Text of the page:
The Tomb of the Unknown Warrior

Sgt. Erik McGuire (right), Tomb Sentinel, Tomb of the Unknown Soldier, 3d U.S. Infantry Regiment (The Old Guard), inspects the weapon of a Tomb Guard during a guard change. Image: Staff Sgt. Megan Garcia/Public Affairs NCO/U.S. Army

Have you seen this long post on Facebook?

On Jeopardy the other night, the final question was, How many steps does the guard take during his walk across the Tomb of the Unknowns? —— All three missed it —

1. How many steps does the guard take during his
walk across the tomb of the Unknowns and why?

It goes on and answers around twenty questions concerning the Tomb. Much of it is incorrect so I thought you’d like to learn more about this amazing institution. The Society of The Honor Guard, Tomb of the Unknown Soldier (Society) is a 501(c)(3) non-profit organization committed to protecting and enhancing the welfare and image of the Tomb of the Unknown Soldier (Tomb) and the soldiers (Tomb Guards) who stand guard, past and present.

Tomb Guards are part of the 3rd U.S. Infantry Regiment “The Old Guard“. Serving the U.S. since 1784, The Old Guard is the oldest active infantry unit in the military still in service. After a valorous performance in the Mexican War, the Old Guard received its unique name from General Winfield Scott during a victory parade in Mexico City in 1847. The Old Guard has a long history of service to the U.S., from the Revolutionary War to the Iraq War.

Since World War II, the Old Guard has served as the official “U.S. Honor Guard” unit and “Escort to the President”, as well as maintaining its certification as an infantry unit for combat roles. In that capacity, Old Guard soldiers are responsible for conducting military ceremonies at the White House, Arlington National Cemetery (ANC), Pentagon, national memorials and elsewhere in the nation’s capitol. In addition, these soldiers defend civil authorities in Washington D.C. and support overseas contingency missions. The Old Guard recruits soldiers based on certain intangible traits, and with requirements for height and weight, physical fitness, aptitude scores, and conduct. These soldiers are considered to be the most suitable to represent the U.S. at home and abroad, and the Tomb Guards are considered the best of this elite unit.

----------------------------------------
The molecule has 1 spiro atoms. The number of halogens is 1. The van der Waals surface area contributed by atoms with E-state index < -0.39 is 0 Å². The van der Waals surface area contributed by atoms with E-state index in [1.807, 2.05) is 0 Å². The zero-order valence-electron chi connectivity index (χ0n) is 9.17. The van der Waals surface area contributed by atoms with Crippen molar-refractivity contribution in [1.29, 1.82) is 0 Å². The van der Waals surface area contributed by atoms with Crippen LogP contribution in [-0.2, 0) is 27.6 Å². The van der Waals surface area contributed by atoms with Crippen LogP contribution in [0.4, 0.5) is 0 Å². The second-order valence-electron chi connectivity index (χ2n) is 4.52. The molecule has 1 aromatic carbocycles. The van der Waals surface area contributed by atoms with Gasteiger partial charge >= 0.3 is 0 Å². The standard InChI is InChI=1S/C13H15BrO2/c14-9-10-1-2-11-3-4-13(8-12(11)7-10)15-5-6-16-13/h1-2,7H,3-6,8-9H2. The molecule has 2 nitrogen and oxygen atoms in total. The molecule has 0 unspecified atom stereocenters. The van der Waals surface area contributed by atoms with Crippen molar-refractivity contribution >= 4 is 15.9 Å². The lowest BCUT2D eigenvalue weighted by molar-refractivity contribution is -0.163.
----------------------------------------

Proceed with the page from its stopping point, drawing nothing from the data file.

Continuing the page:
How does the guard rotation work? Is it an 8 hour shift?

Currently, the Tomb Guards work on a three Relief (team) rotation – 24 hours on, 24 hours off, 24 hours on, 24 hours off, 24 hours on, 96 hours off. However, over the years it has been different. The time off isn’t exactly free time. It takes the average Sentinel 8 hours to prep their uniform for the next work day. Additionally, they have Physical Training, Tomb Guard training, and haircuts to complete before the next work day.

How many steps does the Sentinel take during their ‘walk’ by the Tomb of the Unknowns and why?

Twenty-one steps. It alludes to the twenty-one gun salute, which is the highest honor given any military or foreign dignitary.

How long does the Sentinel hesitate after the facing movement to begin the return walk? Is the rifle carried on the same shoulder all the time? 

The Sentinel does not execute an about face, rather they stop on the 21st step, then turn and face the Tomb for 21 seconds. They then turn to face back down the mat, change the weapon to the outside shoulder, mentally count off 21 seconds, then step off for another 21 step walk down the mat. They face the Tomb at each end of the 21 step walk for 21 seconds. The Sentinel then repeats this over and over until the Guard Change ceremony begins.

Why are the Sentinel’s gloves wet?

Gloves are moistened to improve the grip on the rifle.

How often are the Guards changed?

The Guard is changed every thirty minutes during the summer (April 1 to Sep 30) and every hour during the winter (Oct 1 to Mar 31). During the hours the cemetery is closed, the guard is changed every 2 hours. The Tomb is guarded, and has been guarded, every minute of every day since 1937.

Is it true a Sentinel must commit for two years to guard the Tomb, live in a barracks under the tomb, and cannot drink any alcohol on or off duty for the rest of their lives.

No, this is a false rumor. The average tour at the Tomb is about 18 months. However, there is NO set time for service there. Sentinels live either in a barracks on Ft. Myer (the Army post located adjacent to the cemetery) or off base if they like. They do have a living quarters under the steps of the amphitheater where they stay during their 24 hour shifts. If they are of legal age, they may drink except while on duty.